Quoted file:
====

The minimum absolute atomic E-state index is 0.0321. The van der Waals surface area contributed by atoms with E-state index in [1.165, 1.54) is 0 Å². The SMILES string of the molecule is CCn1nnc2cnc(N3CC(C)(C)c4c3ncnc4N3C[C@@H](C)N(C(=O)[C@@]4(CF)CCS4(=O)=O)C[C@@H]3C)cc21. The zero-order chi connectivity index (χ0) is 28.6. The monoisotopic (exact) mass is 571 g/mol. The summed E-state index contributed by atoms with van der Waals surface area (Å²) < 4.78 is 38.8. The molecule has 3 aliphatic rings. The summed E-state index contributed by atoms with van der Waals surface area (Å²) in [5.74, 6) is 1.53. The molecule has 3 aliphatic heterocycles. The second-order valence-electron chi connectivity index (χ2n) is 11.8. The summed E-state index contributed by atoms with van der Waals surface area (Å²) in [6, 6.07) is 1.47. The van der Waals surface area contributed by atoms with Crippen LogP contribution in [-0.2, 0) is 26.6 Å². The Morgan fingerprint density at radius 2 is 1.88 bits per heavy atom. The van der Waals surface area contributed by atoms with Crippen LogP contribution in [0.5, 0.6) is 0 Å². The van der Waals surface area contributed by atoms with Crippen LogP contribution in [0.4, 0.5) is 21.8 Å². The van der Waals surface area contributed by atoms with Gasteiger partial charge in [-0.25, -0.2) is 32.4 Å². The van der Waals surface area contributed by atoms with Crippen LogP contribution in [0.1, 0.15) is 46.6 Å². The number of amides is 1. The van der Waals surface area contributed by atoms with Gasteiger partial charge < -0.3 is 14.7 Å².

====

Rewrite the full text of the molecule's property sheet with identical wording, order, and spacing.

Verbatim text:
The minimum absolute atomic E-state index is 0.0321. The van der Waals surface area contributed by atoms with E-state index in [1.165, 1.54) is 0 Å². The SMILES string of the molecule is CCn1nnc2cnc(N3CC(C)(C)c4c3ncnc4N3C[C@@H](C)N(C(=O)[C@@]4(CF)CCS4(=O)=O)C[C@@H]3C)cc21. The zero-order chi connectivity index (χ0) is 28.6. The monoisotopic (exact) mass is 571 g/mol. The summed E-state index contributed by atoms with van der Waals surface area (Å²) < 4.78 is 38.8. The molecule has 3 aliphatic rings. The summed E-state index contributed by atoms with van der Waals surface area (Å²) in [5.74, 6) is 1.53. The molecule has 3 aliphatic heterocycles. The second-order valence-electron chi connectivity index (χ2n) is 11.8. The summed E-state index contributed by atoms with van der Waals surface area (Å²) in [6, 6.07) is 1.47. The van der Waals surface area contributed by atoms with Crippen LogP contribution in [-0.2, 0) is 26.6 Å². The Morgan fingerprint density at radius 2 is 1.88 bits per heavy atom. The van der Waals surface area contributed by atoms with Crippen LogP contribution in [0.5, 0.6) is 0 Å². The van der Waals surface area contributed by atoms with Crippen LogP contribution in [0.4, 0.5) is 21.8 Å². The van der Waals surface area contributed by atoms with Gasteiger partial charge in [-0.25, -0.2) is 32.4 Å². The van der Waals surface area contributed by atoms with Crippen LogP contribution in [0.1, 0.15) is 46.6 Å². The number of amides is 1. The van der Waals surface area contributed by atoms with Gasteiger partial charge < -0.3 is 14.7 Å².